Trust me. I’m a medical researcher.

I recently wrote an April Fool piece about an imaginary drug company that invested a billion dollars in a COVID vaccine, but when they ran it through Phase 3 clinical trials it fell just short of statistical significance for effectiveness. “Shucks! Back to the drawing board.” They report the results exactly as they occurred and abandon the vaccine. The joke, of course, is that no drug company behaves in this way. From our vantage out here in consumerland, all vaccine trials are successful. Can you call it “science” if there is only one acceptable outcome of the experiment? Banks that are “too big to fail” cost the public hundreds of billions of dollars. Drugs that are “too big to fail” can cost hundreds of thousands of lives. 

How did we get to this place, where medical companies vie with tobacco companies for the least trusted industry in America? where, nevertheless, the companies that have a ginormous conflict of interest end up with the responsibility for safety-testing their own products? Where America’s radio and TV stations are so dependent on direct-to-consumer drug ads for their largest single source of revenue that they shy away from reporting news that might have a negative impact on the bottom lines of Big Pharma?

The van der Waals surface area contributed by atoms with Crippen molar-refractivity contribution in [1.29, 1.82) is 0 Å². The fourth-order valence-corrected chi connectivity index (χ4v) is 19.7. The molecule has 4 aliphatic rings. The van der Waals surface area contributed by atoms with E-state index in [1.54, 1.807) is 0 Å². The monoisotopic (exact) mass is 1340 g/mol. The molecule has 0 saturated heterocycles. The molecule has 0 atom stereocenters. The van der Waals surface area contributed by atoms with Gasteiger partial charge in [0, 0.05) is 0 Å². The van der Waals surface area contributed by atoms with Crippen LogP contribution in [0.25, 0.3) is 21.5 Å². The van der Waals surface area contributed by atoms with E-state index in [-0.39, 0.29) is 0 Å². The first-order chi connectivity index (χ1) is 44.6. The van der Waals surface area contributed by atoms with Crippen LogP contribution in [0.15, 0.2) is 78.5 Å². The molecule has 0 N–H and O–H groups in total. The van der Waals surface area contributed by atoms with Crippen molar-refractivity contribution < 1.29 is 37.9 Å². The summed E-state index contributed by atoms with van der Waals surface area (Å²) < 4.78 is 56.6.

Limited Hangout (definition) An exposé of a corrupt official or company that is actually sponsored by the target of the exposé. Hyperbolic language is used to condemn the target, but in fact, the worst abuses are omitted, leaving the impression that the official or company is less corrupt than, in fact, he is.

Gerald Posner was known to me as a muckraking journalist who pulled punches. His twin assassination narratives concealed the roles played by US Intelligence services in arranging the murders of John F. Kennedy and Martin Luther King.

His latest book, Pharma paints a devastating portrait of America’s most profitable industry. If Pharma is a limited hangout, then God help us!

Have you heard of the Sackler family? Forbes lists them as #30 among America’s wealthiest, but their style is to keep a low profile. In the middle years of the last century, Arthur Sackler built his empire in pharmaceuticals, medical research, advertising, and philanthropy (!) while creating a new model for a vertically integrated industry.